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Containerisation in the public sector – a new platform to improve our services

Posted by: , Posted on: - Categories: Digital services

Here at HM Land Registry we’re constantly looking at ways to improve our efficiency across a wide range of areas and how we can harness technology to help.

To us, efficiency isn’t just about improving service speeds and customer interactions. It also includes the underlying infrastructure that makes improvements possible.

As we said in our Business Strategy, we aim to continue to enhance and expand our existing electronic and digital services. One of the key foundations of this is transforming and improving how we use this underlying infrastructure to enable better services and technology for our customers and our people.

Following extensive research, we concluded that moving our services onto a containerisation platform was the way forward.

Sector leading

We are one the first public sector agencies to adopt containerisation technology and migrate all our digital services to use them. With this being the direction the industry is heading for hosting, we believe that many will follow.

But what does this actually mean?

By moving to a new technology platform we’ve been able to reduce the complexity of the technology that sits underneath our digital services. This makes the existing services easier to monitor, maintain and develop – improving stability for our customers and colleagues – and provides a flexible foundation for new services in the future.

We’ve done this by using containerisation technology and container management platforms. The simplest way to describe this new technology is that the platform works like a flat Lego board that you build your applications, or containers, on – each of which can be moved around separately while retaining the same foundation. A container packages up code and all its dependencies, so the application runs quickly and reliably from one environment to another. By using this approach, development and implementation is simpler, so making new applications or services available is less time consuming and easy to distribute.

How did we develop this?

We approached this project using the Government Digital Service design phases. This enabled us to understand truly the needs of our customers and ensure we built a platform which met their needs and future ways of working ambitions, enabling full DevOps and collaboration in an iterative, agile manner across our Digital, Data and Technology Directorate.

The investigation into technologies resulted in us appointing Red Hat OpenShift, the industry’s leading enterprise Kubernetes platform, giving us the technology we wanted with the enterprise backing that would help us host and manage our critical services.

In June 2020 Red Hat performed a health check of our implementation and provided recommendations for next steps. The feedback from Red Hat recognised and validated the work that had been done to develop this platform.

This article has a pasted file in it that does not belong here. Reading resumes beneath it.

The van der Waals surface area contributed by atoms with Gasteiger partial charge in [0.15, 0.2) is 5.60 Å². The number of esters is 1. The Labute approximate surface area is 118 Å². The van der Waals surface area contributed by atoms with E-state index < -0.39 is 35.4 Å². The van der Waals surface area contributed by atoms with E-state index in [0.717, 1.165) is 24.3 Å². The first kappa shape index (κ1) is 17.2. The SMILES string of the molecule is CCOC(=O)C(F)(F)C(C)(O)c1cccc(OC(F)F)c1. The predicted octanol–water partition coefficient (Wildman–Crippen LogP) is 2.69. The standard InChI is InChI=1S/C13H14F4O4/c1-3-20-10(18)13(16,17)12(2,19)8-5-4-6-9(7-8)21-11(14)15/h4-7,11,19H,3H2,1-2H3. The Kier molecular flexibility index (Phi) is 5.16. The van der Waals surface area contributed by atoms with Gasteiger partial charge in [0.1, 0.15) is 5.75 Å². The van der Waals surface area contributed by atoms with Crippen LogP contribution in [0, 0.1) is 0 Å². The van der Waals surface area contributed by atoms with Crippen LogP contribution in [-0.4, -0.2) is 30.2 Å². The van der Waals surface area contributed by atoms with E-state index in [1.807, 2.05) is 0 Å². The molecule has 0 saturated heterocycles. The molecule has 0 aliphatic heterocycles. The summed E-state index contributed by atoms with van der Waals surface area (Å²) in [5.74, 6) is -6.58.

Alf Franklin, Head of Public Sector UK, Red Hat

HM Land Registry’s investment in a more secure, reliable platform to support its services means the headaches of operations are already dealt with, and it can focus on what is most important: delivering services to clients both internal and external. It sets an example of how to achieve greater efficiency for application delivery and deployment.

It is great to see HM Land Registry embracing Red Hat OpenShift to help deliver services to citizens in a faster, more efficient and more secure way, while also demonstrating savings over its use of monolithic virtual infrastructures. The way the Land Registry team is turning to open source software and open ways of working and collaboration to help achieve the agency’s goals is especially exciting and we’d love to see more organisations follow suit.

We have seen significant benefit from this platform development, from a reduction to our virtualised service estate − leading to cost savings and easier ongoing management, ensuring everything is deployed as code, speeding up deployments − to flexibility in spinning up new environments for our service teams and a common way of working so all developers can share improvements.

Ultimately, we’ve made these changes to help ensure that our use of technology continues to support the property market and to make interacting with us quicker, simpler and easier for our customers. If you have any questions, please comment below.

Alternatively, read how we’re approaching the future requirements of land registration.

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1 comment

  1. Comment by Jeffrey Shaw, solicitor, Nether Edge Law posted on

    Nowhere do you explain:
    a. what 'containerisation' actually involves so far as HMLR's operations in practice;
    b. what extra costs will be imposed on users of HMLR's services;
    c. what effect it will have, in the short term, on reducing/eliminating the absurdly long delays in Title Create applications; and
    d. what changes it will make necessary in how long-suffering solicitors submit applications and strive to placate clients by actually concluding these applications more efficiently than at present.